Robotic surgery remains a topic of high interest in medtech. The first surgical robot to gain notoriety, the da Vinci, was designed for urogynecological procedures and has enjoyed rapid adoption since its release, despite the fact that its clinical merits remain debatable. Since then, companies have worked to apply robotic surgery to other applications, such as orthopedics and most recently, percutaneous coronary interventions


In orthopedics, MAKO Surgical was the first company to make real headway in this space, initially enjoying rapid uptake of its robotic systems for use in unicondylar knee replacements (the procedure was dubbed ?MAKOplasty?). For awhile, MAKO Surgical was looking like the star of the orthopedics world.
 
In 2012 though, this company struggled mightily. MAKO's system, the RIO Robotic Arm Interactive Orthopedic System, is very expensive, and therefore only achieved notable adoption among larger facilities able to absorb the expense?this has become a particular concern with the health care reform currently in the works. Additionally, MAKO's system can only be used with the company's own RESTORIS implant, which has a higher selling price than many other implants currently available. And maybe most significantly, the cost savings that MAKOplasty was supposed to offer have yet to be realized. Overall, MAKO Surgical's shares dropped from about $40 at the beginning of 2012 to about $11 today.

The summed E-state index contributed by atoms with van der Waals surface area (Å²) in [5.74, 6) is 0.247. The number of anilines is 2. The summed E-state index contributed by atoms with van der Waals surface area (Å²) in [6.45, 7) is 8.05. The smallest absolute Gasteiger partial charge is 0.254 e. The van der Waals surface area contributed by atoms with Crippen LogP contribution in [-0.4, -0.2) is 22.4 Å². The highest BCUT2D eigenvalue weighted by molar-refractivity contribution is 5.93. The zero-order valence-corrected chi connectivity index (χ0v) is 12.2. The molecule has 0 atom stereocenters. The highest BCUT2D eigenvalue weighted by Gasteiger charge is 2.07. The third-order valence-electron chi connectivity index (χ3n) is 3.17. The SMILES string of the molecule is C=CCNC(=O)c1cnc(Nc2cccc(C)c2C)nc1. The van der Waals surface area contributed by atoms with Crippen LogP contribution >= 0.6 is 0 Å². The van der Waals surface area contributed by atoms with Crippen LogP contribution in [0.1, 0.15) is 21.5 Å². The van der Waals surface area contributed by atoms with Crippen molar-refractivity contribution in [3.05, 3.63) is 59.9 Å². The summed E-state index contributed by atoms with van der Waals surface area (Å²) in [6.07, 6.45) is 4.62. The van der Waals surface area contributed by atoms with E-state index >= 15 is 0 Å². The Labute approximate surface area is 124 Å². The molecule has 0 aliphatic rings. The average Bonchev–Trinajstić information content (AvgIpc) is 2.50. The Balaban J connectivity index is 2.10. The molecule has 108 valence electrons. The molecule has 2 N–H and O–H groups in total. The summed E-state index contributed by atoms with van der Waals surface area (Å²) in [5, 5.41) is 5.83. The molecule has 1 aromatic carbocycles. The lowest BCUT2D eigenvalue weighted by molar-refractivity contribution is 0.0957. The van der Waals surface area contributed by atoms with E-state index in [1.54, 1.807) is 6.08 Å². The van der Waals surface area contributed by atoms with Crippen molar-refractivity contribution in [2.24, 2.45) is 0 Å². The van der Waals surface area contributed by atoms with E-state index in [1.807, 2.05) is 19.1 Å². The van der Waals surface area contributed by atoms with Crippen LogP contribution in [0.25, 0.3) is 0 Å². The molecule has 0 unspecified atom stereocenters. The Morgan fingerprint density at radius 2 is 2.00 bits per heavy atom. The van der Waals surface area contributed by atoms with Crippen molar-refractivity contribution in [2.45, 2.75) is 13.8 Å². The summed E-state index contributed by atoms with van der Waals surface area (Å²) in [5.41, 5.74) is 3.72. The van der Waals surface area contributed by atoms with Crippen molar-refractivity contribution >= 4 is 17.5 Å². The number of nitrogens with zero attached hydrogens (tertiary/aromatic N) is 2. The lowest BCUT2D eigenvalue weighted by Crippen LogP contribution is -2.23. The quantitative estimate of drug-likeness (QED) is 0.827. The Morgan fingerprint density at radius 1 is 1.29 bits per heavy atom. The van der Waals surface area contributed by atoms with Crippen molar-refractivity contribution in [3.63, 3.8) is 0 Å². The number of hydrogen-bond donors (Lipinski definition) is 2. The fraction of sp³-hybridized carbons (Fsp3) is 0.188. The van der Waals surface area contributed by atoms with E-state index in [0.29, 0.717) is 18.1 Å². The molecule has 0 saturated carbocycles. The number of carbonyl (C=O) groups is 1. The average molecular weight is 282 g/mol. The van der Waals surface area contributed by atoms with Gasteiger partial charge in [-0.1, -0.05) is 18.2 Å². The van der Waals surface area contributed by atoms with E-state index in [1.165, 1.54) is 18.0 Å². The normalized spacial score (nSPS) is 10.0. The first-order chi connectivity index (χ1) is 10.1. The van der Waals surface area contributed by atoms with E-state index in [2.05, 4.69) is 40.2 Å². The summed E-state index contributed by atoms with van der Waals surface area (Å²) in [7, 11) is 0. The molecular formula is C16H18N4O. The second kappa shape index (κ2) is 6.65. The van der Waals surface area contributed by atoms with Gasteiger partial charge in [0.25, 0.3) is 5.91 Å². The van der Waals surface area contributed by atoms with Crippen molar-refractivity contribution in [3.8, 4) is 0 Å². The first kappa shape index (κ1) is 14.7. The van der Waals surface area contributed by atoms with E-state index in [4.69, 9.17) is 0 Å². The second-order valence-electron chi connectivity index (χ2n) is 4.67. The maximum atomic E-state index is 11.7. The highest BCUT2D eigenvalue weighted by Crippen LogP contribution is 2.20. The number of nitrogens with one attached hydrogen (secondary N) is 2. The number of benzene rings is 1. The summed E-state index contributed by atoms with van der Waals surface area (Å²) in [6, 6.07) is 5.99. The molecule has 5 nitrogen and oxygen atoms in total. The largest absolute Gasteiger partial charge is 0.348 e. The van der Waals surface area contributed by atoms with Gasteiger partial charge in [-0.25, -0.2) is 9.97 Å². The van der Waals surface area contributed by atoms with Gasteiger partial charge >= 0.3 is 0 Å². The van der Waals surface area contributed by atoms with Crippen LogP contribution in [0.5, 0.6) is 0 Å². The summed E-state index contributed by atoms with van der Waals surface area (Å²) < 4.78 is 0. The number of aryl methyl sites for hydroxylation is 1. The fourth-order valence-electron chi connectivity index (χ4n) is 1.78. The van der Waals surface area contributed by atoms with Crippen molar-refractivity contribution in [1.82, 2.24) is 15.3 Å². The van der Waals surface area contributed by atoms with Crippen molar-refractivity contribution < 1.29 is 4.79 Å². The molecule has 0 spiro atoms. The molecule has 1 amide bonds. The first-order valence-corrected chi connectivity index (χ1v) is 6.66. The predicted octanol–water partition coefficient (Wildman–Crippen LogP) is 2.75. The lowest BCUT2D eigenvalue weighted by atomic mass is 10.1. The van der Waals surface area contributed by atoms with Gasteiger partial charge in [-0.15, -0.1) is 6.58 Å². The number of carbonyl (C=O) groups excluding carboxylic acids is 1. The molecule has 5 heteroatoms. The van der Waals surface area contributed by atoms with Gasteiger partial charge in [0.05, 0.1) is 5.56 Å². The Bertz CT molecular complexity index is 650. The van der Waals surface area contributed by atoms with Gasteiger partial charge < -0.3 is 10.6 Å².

The robotic surgical system market in orthopedics might not have reached its peak just yet though. Just recently, Blue Belt Technologies announced its first sale of the NavioPFS system for unicondylar knee replacements. The NavioPFS offers two key advantages over the RIO system. First, it is significantly less expensive, coming in at about $300,000 to $350,000 compared to about $850,000 for the RIO system. Second, the NavioPFS is open-sourced, allowing surgeons to use whichever implant brand they prefer.
 
So now, the industry is looking to Blue Belt Technologies to drive growth in this space. MAKO does have a head start and offers a primary total hip arthroplasty system as well, but that likely won?t be enough to hold back Blue Belt Technologies.
 
It looks like MAKO Surgical will be in for another rough year in 2013.

Six healthcare policy questions hanging in the balance as the United States votes

View Now